It’s undeniable that many of the developments from this Tuesday’s election were disappointing to Democrats and progressive folk around the country. But I must admit that I had to pause this time before announcing another (mostly empty) threat to leave the country entirely, now that I – once again – live in one dark blue county surrounded by a sea of red.* That’s right – put the whiskey down, my friend: Contrary to the mainstream media narrative comparing the GOP takeover of the House and theoretical shutting down of political productivity in Washington to a tsunami, I think there are a few positives to take from Tuesday’s election results.
To be sure, the disappointments are there too, and there are many. Wisconsin Senator Russ Feingold, known best as the lone dissenting voice against the Patriot Act, was blown out of the water by his heavily-financed-by-out-of-state-$$$ Republican competitor Ron Johnson in my home state. Vehemently anti-war and a friend to the LGBT and immigrant communities, Feingold was a unique politician who truly voted with both his heart and mind — not always with his party. He will be missed dearly.
In Iowa, out-of-state, anti-gay dollars to the estimated tune of at least $600,000 squelched any hope of three state Supreme Court judges there to retain their jobs, collapsing under the weight of a far-reaching campaign to oust them following their affirmation of same-sex marriage in 2008. Brian Brown, leader of the National Organization for Marriage, one of the anti-gay organizations that bankrolled the campaign against the judges, is touting their successful campaign as “sending a powerful message to any judge who thinks they can impose gay marriage by judicial fiat against the wishes of the people.” NOM spent, all told, $7 million on this and other races in the name of “protecting marriage,” rendering mixed results but solidifying its status as the leading, most well-funded anti-gay group in the country.
Another important, mostly under-the-radar development is the likely death of net neutrality — a principle that blocks Internet service providers and governments from having too much influence on the Internet as we see it or creating tiers of “premium” access at different price points. Out-of-state funding here contributed to every single one of the 95 House Democrats who stood against net neutrality losing their races. Al Franken has called this the “First Amendment issue of our time” and, given Tuesday’s results, that may not turn out to be too broad of a hyperbole.
It was further saddening to see Penn. Congressman Patrick Murphy lose his race to Mike Fitzpatrick. Murphy was one of the leading voices in the House for the repeal of Don’t Ask Don’t Tell and was growing into a strong ally for LGBT people there on any number of issues. The fact that Minnesota Congresswoman Michele Bachmann earned over 50 percent of the popular vote statewide for the first time in her re-election is also somewhat troubling. Bachmann has consistently described gay people as having “sexual identity disorders” among any number of troubling positions on a number of social and economic issues. She stands a good shot at becoming the GOP’s Conference Chair.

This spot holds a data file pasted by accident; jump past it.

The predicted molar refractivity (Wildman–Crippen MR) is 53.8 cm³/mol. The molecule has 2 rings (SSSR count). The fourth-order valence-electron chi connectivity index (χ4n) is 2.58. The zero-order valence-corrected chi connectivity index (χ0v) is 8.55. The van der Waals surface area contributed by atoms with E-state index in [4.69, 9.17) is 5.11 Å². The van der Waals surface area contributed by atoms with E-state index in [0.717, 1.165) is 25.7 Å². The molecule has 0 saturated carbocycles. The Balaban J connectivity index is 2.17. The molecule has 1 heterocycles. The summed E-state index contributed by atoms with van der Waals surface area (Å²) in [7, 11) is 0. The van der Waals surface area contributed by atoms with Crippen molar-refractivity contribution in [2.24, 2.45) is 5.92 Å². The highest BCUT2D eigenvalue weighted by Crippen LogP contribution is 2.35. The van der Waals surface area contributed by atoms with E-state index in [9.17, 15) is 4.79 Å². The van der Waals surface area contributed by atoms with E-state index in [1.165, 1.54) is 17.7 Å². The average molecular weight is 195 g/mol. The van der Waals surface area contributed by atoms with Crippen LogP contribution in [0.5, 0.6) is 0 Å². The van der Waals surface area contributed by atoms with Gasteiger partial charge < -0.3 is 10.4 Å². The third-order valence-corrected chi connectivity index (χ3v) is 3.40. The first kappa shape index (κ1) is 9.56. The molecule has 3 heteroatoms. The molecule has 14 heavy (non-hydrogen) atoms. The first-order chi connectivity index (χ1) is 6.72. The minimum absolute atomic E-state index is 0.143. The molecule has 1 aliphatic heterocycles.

But there is a glimmer of good news for LGBT activists. For the most part, candidates who campaigned on a fringe perspective, embracing anti-gay rhetoric to be used toward our communities and families, lost. And they did so from coast to coast: Senatorial candidates Ken Buck in Colorado, Sharron Angle in Nevada, Joe Miller in Alaska and Christine O’Donnell in Delaware. Gubernatorial candidates Carl Paladino and Bill Brady in California and Illinois. I repeat: They all lost.. except for South Carolina’s Senator Jim DeMint, who has said that openly gay and sexually active, unmarried straight teachers should be barred from teaching children.
Perhaps now more than ever, public homophobia has become a political liability, unless you live in South Carolina apparently. But that’s not to say that politicians (both parties included here) are going to march, lock in step, toward endorsing equality for LGBT Americans or any other minority group. It seems just as likely that while public disgust with gay people may wane, that bigotry may continue its shift toward open racism against Muslim Americans and immigrant communities. And chances of Don’t Ask Don’t Tell, the Employment Non-Discrimination Act or comprehensive immigration reform passing during the lame-duck Senate session appear incredibly slim.
As of earlier this year, a higher percentage of Americans reported having negative feelings toward Muslims than reported opposing same-sex marriage. And while many politicians who utilized anti-Muslim rhetoric during their campaigns lost their elections – including Angle and Paladino who, notably, were also mentioned two paragraphs above – in Oklahoma, a ballot initiative successfully barred judges from “considering Islamic or international law when making a ruling.”
Indeed, bigotry remains alive and well and it would appear that any checks of the growing corporate influence on our politics, culture and lives will continue to be difficult to come by. It’s funny, over the course of this column those glimmers of “good news” have lost some of their sparkle so.. take that for what you will.
I’ll leave you with a song that feels appropriate as a lullaby to progressives everywhere today: Metric’s Emily Haines’ Winning.
*If you don’t already know, I attended college at the University of Wisconsin-Madison, based in Dane County, one of only a handful of counties that did not vote to elect former president Bush to his second term in 2004, which marked my first time voting in a presidential race.
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